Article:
Impella Education, Insertion, Right Heart Failure
Robert Salazar, MD: Early Experience With Impella RP Flex™ with SmartAssist®
Robert Salazar, MD, discusses his early experience with Impella RP Flex™ with Bobbi Bogaev Chapman, MD. Dr. Salazar is an interventional cardiologist and director of cardiovascular research at Kingwood Hospital in Houston, Texas.
Dr. Salazar explains that because the RP Flex does not have a defined shape like the Impella RP® with SmartAssist®, the RP Flex is much more trackable and maneuverable and “much simpler to deliver.” While his partners have inserted the RP Flex from the groin, their first expereince was with a right internal jugular (IJ) approach. “The RP Flex is very stable,” he states, emphasizing that they primarily verify positioning with chest X-rays because they cannot fully visualize the inlet and outlet positioning using echocardiography.
Dr. Salazar reports, “timing is paramount” with insertion of the RP Flex. As soon as he suspects right ventricular failure or cardiogenic shock, he gets an immediate right heart catheterization. He also discusses symptoms and biomarkers that may be indicative of right ventricular failure.
With regard to weaning, Dr. Salazar explains, “Both the RP Flex and the RP with SmartAssist provide some very useful data right on the console. That includes the PAPi, which is one of the most useful ones. The derived value of that PAPi is quite accurate and very consistent with what we found with the Swans that we’ve left in.” He also describes using echocardiography to confirm that the right ventricle is contracting and not severely dilated before weaning patients. In addition, he ensures lactate levels have fallen consistently and urine output is stable or increasing. His team may start looking at weaning after 12 hours of support and are often able to wean or remove the device at about the 24-hour mark. “We’ve discovered that the right ventricle is actually quite resilient, and comes back very quickly once its supported."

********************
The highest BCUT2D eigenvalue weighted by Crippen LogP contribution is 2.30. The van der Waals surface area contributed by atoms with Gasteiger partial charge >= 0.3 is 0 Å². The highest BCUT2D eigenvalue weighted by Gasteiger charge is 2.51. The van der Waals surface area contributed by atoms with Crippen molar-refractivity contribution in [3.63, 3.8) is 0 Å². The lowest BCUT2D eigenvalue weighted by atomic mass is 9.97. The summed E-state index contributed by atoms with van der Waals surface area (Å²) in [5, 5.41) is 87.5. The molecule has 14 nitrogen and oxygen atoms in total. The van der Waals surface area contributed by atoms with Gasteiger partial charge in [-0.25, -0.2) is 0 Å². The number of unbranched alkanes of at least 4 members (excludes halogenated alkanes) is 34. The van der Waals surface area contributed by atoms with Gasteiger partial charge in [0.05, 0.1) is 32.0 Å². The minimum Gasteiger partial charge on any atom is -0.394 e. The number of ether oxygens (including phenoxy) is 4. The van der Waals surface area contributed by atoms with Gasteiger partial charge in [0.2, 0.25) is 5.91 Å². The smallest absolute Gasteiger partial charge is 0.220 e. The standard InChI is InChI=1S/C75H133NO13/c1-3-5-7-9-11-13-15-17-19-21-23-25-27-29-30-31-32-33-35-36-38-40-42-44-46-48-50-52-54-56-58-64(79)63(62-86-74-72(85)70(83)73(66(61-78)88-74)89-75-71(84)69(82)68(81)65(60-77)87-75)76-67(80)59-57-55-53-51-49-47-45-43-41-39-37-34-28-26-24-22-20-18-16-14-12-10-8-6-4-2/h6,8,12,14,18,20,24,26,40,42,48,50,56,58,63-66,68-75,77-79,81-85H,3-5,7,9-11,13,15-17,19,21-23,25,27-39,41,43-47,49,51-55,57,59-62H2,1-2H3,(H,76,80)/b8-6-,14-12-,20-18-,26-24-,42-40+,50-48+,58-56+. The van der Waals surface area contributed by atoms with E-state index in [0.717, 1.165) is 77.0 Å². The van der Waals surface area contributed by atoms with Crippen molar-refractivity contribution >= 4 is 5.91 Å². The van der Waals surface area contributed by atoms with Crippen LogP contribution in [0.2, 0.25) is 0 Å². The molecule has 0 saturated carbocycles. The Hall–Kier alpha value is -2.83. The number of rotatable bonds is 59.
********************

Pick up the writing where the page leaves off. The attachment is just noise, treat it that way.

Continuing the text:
Dr. Salazar also briefly discusses ambulating patients supported with the RP Flex and his approach to anticoagulation. When asked about tips and tricks, he emphasizes that purse-string sutures at the neck are especially helpful and very straightforward. He reports no concerns with hematomas or bleeding at the insertion site.